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+ - Why WikiLeaks Is Worth Defending, Despite All Its Flaws->

Submitted by
SomePgmr writes "By now, anyone with even a passing interest in the WikiLeaks phenomenon is familiar with most of the elements of its fall from grace: the rift between founder Julian Assange and early supporters over his autocratic and/or erratic behavior, the Swedish rape allegations that led to his seeking sanctuary in Ecuador, a recent childish hoax the organization perpetrated, and so on. Critics paint a picture of an organization that exists only in name, with a leadership vacuum and an increasingly fractured group of adherents. Despite its many flaws, however, there is still something worthwhile in what WikiLeaks has done, and theoretically continues to do. The bottom line is that we need something like a âoestateless news organization,â and so far it is the best candidate we have."
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Comment: Re:publicly available, but... (Score 1) 847

by scooter.higher (#29084437) Attached to: Woman With Police-Monitoring Blog Arrested

Then look at it this way... how could she have gotten permission to do what she was doing? Could she have gone to a judge and said "I believe there is corruption or misconduct in this police force. I would like permission to follow them around and monitor them for any wrong doing."

This is basically what the police do when they want to stalk a private citizen. They get a warrant from a judge to stalk people.

Now, it appears she may have taken it a bit too far. But if there were a proper mechanism in place for the public to report on the actions of public officials (police, judges, senators, etc) it would make our government a lot more transparent, and possibly lower the instances of corruption and abuse of power.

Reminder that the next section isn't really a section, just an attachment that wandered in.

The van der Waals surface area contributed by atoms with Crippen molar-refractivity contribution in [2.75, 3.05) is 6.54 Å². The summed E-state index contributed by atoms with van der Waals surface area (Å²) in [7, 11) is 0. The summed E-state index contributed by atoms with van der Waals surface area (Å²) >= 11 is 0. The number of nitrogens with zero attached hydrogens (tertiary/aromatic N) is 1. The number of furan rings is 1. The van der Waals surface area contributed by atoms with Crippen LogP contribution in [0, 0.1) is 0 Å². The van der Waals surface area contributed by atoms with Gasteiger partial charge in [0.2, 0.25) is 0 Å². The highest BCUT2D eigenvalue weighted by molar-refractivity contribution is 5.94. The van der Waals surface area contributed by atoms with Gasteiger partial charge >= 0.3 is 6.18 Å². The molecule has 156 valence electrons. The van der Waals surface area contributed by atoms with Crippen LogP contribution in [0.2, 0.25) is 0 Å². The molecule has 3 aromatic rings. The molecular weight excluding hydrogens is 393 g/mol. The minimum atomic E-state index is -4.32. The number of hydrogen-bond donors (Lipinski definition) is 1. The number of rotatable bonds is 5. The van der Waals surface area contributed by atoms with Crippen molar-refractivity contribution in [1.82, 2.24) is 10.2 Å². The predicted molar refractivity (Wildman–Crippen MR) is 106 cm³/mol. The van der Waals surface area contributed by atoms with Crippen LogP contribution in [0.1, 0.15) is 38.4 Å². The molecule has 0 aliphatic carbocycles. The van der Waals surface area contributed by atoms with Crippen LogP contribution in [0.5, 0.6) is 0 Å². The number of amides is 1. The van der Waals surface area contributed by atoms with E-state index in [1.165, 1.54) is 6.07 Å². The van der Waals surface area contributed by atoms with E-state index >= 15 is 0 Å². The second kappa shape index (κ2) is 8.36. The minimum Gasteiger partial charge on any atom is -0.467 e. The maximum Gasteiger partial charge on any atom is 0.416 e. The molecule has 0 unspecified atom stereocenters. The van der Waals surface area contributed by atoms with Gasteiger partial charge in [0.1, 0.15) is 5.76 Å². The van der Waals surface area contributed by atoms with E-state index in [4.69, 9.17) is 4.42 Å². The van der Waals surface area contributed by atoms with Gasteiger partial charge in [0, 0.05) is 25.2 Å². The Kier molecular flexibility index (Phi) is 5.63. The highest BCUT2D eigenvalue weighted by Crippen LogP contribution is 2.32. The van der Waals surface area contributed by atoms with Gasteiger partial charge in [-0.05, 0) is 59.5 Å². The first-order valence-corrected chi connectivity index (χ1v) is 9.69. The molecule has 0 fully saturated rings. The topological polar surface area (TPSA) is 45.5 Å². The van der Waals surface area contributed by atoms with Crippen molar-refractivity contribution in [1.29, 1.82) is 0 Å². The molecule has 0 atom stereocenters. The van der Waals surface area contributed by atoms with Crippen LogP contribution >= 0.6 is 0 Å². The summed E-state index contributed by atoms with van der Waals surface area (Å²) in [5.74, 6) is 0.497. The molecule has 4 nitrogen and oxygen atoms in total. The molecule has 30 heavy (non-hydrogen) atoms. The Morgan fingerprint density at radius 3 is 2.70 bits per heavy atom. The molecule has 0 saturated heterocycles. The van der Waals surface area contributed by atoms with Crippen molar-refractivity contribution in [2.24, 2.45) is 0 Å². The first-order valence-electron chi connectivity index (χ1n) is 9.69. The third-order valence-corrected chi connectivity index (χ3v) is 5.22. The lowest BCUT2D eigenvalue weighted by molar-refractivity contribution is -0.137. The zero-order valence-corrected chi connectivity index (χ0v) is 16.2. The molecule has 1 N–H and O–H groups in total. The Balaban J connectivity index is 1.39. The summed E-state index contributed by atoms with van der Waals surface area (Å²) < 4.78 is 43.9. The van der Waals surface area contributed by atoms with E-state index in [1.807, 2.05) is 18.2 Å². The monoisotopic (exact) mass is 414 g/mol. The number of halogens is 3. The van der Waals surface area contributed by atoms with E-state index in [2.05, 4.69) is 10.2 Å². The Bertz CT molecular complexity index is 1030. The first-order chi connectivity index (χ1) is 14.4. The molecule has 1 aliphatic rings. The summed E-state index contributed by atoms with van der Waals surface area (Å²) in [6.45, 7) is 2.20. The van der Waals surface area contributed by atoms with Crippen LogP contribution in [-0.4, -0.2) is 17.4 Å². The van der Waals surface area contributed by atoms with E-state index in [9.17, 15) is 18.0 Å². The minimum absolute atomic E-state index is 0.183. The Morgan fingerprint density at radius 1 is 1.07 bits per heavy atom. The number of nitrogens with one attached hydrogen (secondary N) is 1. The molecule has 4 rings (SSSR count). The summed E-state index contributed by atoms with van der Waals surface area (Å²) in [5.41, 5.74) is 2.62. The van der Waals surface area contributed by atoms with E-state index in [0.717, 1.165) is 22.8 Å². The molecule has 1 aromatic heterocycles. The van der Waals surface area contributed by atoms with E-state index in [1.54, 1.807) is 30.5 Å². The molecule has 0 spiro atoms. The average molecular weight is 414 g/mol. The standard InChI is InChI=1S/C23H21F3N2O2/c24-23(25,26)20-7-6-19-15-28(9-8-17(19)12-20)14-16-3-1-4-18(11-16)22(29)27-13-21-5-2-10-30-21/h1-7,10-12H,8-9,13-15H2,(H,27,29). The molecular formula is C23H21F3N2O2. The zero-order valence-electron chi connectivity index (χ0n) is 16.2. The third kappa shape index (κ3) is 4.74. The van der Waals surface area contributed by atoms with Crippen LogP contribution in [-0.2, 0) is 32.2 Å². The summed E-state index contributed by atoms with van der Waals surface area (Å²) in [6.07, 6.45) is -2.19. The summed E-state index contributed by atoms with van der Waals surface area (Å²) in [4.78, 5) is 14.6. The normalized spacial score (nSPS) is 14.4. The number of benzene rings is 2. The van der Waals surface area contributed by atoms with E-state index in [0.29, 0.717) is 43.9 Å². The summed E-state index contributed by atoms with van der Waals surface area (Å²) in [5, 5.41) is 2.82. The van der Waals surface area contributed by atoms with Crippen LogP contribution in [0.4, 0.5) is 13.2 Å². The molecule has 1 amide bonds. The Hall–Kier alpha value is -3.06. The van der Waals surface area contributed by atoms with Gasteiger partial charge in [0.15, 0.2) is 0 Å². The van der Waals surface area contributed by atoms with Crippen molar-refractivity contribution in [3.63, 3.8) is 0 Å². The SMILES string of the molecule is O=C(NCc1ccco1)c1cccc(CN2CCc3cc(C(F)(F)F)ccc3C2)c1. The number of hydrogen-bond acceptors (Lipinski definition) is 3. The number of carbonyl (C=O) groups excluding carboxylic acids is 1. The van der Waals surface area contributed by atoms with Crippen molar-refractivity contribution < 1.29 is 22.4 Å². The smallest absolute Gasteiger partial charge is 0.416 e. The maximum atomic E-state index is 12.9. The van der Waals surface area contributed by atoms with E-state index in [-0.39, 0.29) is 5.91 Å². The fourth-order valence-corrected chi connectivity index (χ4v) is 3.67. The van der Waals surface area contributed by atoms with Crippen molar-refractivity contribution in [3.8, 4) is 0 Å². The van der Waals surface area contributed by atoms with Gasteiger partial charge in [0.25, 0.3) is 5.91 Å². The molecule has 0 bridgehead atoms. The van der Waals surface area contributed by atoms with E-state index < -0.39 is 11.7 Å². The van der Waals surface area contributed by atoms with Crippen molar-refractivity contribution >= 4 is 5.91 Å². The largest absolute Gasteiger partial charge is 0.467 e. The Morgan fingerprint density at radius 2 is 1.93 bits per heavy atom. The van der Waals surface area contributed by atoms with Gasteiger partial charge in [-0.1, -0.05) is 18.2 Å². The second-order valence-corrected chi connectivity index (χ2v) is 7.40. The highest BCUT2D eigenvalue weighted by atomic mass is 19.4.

Comment: Re:They wouldn't have arrested her (Score 2, Interesting) 847

by scooter.higher (#29084367) Attached to: Woman With Police-Monitoring Blog Arrested

Kind of like Richard Armitage exposing an undercover agent? I believe her identity was classified information. Revealing classified information is against the law.

Oh wait, nothing happened to him for revealing classified information...

I guess it depends on who you are when you reveal the identity of an undercover agent.

Comment: Re:Nothing (Score 2, Insightful) 247

by scooter.higher (#28004589) Attached to: What Should Be In a Technology Bill of Rights?

Things like that are covered under Presidential Emergency powers. Just like making weather reports classified and making the U.S. Coast Guard a part of the U.S. Navy.

"It is with great reluctance that I have agreed to this calling. I love democracy. I love the Republic. The powers you give me I will lay down when this crisis has be abated!" - Emperor Palpatine

Comment: Re:Three words: (Score 1) 780

by scooter.higher (#27985645) Attached to: Hacker Destroys, Along With Its Backups

From the Navy textbook:

(c) Applications Software. Ensure that procedures are in place for routine backup of programs and documentation after any change or update. In addition to the working copy, it is recommended that three backup copies of all software be made to support a Contingency Plan. One backup copy is maintained at the working site. A second on-site copy is stored in a fireproof container in an area away from the normal processing area. A third backup copy is stored at an off-site location. It is recommended that a rotational backup system be used to ensure that no magnetically recorded file remains in a stored status for more than six months. Comparisons of files should be made prior to rotation. Verify any discrepancies to assist in preventing the introduction of viruses into backup copies.

(d) Data files. Data files required to support recovery operations (master files or data bases) must be maintained similarly to applications software. Implement procedures to ensure data files are backed up after each update. Maintained files in a manner which facilitates easy restoration of the system at the backup site.

The universe seems neither benign nor hostile, merely indifferent. -- Sagan